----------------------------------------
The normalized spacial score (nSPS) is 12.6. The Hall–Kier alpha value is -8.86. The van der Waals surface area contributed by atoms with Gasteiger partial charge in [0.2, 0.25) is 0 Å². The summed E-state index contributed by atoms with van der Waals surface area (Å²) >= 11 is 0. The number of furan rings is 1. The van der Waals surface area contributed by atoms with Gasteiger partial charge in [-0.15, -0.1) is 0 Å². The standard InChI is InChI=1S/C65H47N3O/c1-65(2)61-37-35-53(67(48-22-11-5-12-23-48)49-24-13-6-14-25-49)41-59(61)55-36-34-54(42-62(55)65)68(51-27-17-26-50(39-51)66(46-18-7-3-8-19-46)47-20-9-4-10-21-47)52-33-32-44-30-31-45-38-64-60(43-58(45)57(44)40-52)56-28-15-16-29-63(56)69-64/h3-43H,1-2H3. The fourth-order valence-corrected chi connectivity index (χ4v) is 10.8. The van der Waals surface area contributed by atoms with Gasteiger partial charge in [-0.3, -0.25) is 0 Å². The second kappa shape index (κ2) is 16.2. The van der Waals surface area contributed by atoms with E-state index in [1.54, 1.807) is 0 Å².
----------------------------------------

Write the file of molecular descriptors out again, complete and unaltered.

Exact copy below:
The normalized spacial score (nSPS) is 12.6. The Hall–Kier alpha value is -8.86. The van der Waals surface area contributed by atoms with Gasteiger partial charge in [0.2, 0.25) is 0 Å². The summed E-state index contributed by atoms with van der Waals surface area (Å²) >= 11 is 0. The number of furan rings is 1. The van der Waals surface area contributed by atoms with Gasteiger partial charge in [-0.15, -0.1) is 0 Å². The standard InChI is InChI=1S/C65H47N3O/c1-65(2)61-37-35-53(67(48-22-11-5-12-23-48)49-24-13-6-14-25-49)41-59(61)55-36-34-54(42-62(55)65)68(51-27-17-26-50(39-51)66(46-18-7-3-8-19-46)47-20-9-4-10-21-47)52-33-32-44-30-31-45-38-64-60(43-58(45)57(44)40-52)56-28-15-16-29-63(56)69-64/h3-43H,1-2H3. The fourth-order valence-corrected chi connectivity index (χ4v) is 10.8. The van der Waals surface area contributed by atoms with Gasteiger partial charge in [-0.3, -0.25) is 0 Å². The second kappa shape index (κ2) is 16.2. The van der Waals surface area contributed by atoms with E-state index in [1.54, 1.807) is 0 Å².